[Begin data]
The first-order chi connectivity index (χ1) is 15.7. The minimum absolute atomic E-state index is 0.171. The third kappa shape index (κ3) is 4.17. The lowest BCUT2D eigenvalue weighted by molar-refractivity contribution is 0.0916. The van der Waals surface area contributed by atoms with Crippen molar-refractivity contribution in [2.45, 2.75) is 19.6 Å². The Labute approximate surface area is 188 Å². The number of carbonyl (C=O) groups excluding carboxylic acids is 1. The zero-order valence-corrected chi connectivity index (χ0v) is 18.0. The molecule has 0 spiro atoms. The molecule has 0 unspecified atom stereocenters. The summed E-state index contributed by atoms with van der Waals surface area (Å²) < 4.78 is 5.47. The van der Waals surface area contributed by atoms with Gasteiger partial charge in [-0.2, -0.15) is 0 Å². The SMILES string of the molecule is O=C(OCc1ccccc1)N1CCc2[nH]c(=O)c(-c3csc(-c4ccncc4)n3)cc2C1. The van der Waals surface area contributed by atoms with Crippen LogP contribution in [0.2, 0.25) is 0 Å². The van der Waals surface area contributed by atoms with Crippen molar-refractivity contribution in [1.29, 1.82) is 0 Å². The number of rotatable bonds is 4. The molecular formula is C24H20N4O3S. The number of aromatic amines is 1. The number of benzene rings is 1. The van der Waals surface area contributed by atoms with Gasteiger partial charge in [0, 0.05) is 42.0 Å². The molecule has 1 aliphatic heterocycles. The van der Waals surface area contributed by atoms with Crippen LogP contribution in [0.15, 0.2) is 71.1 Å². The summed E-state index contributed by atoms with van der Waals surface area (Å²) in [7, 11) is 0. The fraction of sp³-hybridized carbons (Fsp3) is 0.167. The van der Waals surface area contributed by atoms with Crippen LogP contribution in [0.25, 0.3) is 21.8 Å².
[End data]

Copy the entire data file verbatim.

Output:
The first-order chi connectivity index (χ1) is 15.7. The minimum absolute atomic E-state index is 0.171. The third kappa shape index (κ3) is 4.17. The lowest BCUT2D eigenvalue weighted by molar-refractivity contribution is 0.0916. The van der Waals surface area contributed by atoms with Crippen molar-refractivity contribution in [2.45, 2.75) is 19.6 Å². The Labute approximate surface area is 188 Å². The number of carbonyl (C=O) groups excluding carboxylic acids is 1. The zero-order valence-corrected chi connectivity index (χ0v) is 18.0. The molecule has 0 spiro atoms. The molecule has 0 unspecified atom stereocenters. The summed E-state index contributed by atoms with van der Waals surface area (Å²) < 4.78 is 5.47. The van der Waals surface area contributed by atoms with Gasteiger partial charge in [-0.2, -0.15) is 0 Å². The SMILES string of the molecule is O=C(OCc1ccccc1)N1CCc2[nH]c(=O)c(-c3csc(-c4ccncc4)n3)cc2C1. The van der Waals surface area contributed by atoms with Crippen LogP contribution in [0.2, 0.25) is 0 Å². The van der Waals surface area contributed by atoms with Crippen molar-refractivity contribution in [1.29, 1.82) is 0 Å². The number of rotatable bonds is 4. The molecular formula is C24H20N4O3S. The number of aromatic amines is 1. The number of benzene rings is 1. The van der Waals surface area contributed by atoms with Gasteiger partial charge in [0, 0.05) is 42.0 Å². The molecule has 1 aliphatic heterocycles. The van der Waals surface area contributed by atoms with Crippen LogP contribution in [0.15, 0.2) is 71.1 Å². The summed E-state index contributed by atoms with van der Waals surface area (Å²) in [7, 11) is 0. The fraction of sp³-hybridized carbons (Fsp3) is 0.167. The van der Waals surface area contributed by atoms with Crippen LogP contribution in [0.25, 0.3) is 21.8 Å².